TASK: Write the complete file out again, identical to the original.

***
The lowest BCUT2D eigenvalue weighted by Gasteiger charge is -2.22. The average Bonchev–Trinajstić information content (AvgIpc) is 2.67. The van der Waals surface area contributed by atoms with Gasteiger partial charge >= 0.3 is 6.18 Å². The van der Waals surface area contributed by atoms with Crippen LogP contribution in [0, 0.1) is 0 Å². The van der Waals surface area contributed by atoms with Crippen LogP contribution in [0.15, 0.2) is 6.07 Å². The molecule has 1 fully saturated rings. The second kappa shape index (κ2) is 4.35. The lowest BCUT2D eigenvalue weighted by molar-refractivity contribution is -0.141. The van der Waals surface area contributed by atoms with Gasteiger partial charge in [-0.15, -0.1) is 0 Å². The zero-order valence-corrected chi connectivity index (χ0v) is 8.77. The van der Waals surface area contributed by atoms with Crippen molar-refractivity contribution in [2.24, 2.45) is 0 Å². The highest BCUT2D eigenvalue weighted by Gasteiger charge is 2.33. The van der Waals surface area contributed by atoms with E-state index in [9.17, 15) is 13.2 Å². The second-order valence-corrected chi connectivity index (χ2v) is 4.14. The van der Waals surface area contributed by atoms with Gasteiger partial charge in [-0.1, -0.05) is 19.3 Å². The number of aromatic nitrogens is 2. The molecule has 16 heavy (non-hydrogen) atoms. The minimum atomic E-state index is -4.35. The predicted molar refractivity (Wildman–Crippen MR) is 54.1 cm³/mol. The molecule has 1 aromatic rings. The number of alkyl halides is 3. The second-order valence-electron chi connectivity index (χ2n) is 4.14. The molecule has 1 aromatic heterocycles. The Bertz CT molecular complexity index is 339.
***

The lowest BCUT2D eigenvalue weighted by Gasteiger charge is -2.22. The average Bonchev–Trinajstić information content (AvgIpc) is 2.67. The van der Waals surface area contributed by atoms with Gasteiger partial charge >= 0.3 is 6.18 Å². The van der Waals surface area contributed by atoms with Crippen LogP contribution in [0, 0.1) is 0 Å². The van der Waals surface area contributed by atoms with Crippen LogP contribution in [0.15, 0.2) is 6.07 Å². The molecule has 1 fully saturated rings. The second kappa shape index (κ2) is 4.35. The lowest BCUT2D eigenvalue weighted by molar-refractivity contribution is -0.141. The van der Waals surface area contributed by atoms with Gasteiger partial charge in [-0.15, -0.1) is 0 Å². The zero-order valence-corrected chi connectivity index (χ0v) is 8.77. The van der Waals surface area contributed by atoms with Crippen molar-refractivity contribution in [2.24, 2.45) is 0 Å². The highest BCUT2D eigenvalue weighted by Gasteiger charge is 2.33. The van der Waals surface area contributed by atoms with E-state index in [9.17, 15) is 13.2 Å². The second-order valence-corrected chi connectivity index (χ2v) is 4.14. The van der Waals surface area contributed by atoms with Gasteiger partial charge in [-0.1, -0.05) is 19.3 Å². The number of aromatic nitrogens is 2. The molecule has 16 heavy (non-hydrogen) atoms. The minimum atomic E-state index is -4.35. The predicted molar refractivity (Wildman–Crippen MR) is 54.1 cm³/mol. The molecule has 1 aromatic rings. The number of alkyl halides is 3. The second-order valence-electron chi connectivity index (χ2n) is 4.14. The molecule has 1 aromatic heterocycles. The Bertz CT molecular complexity index is 339.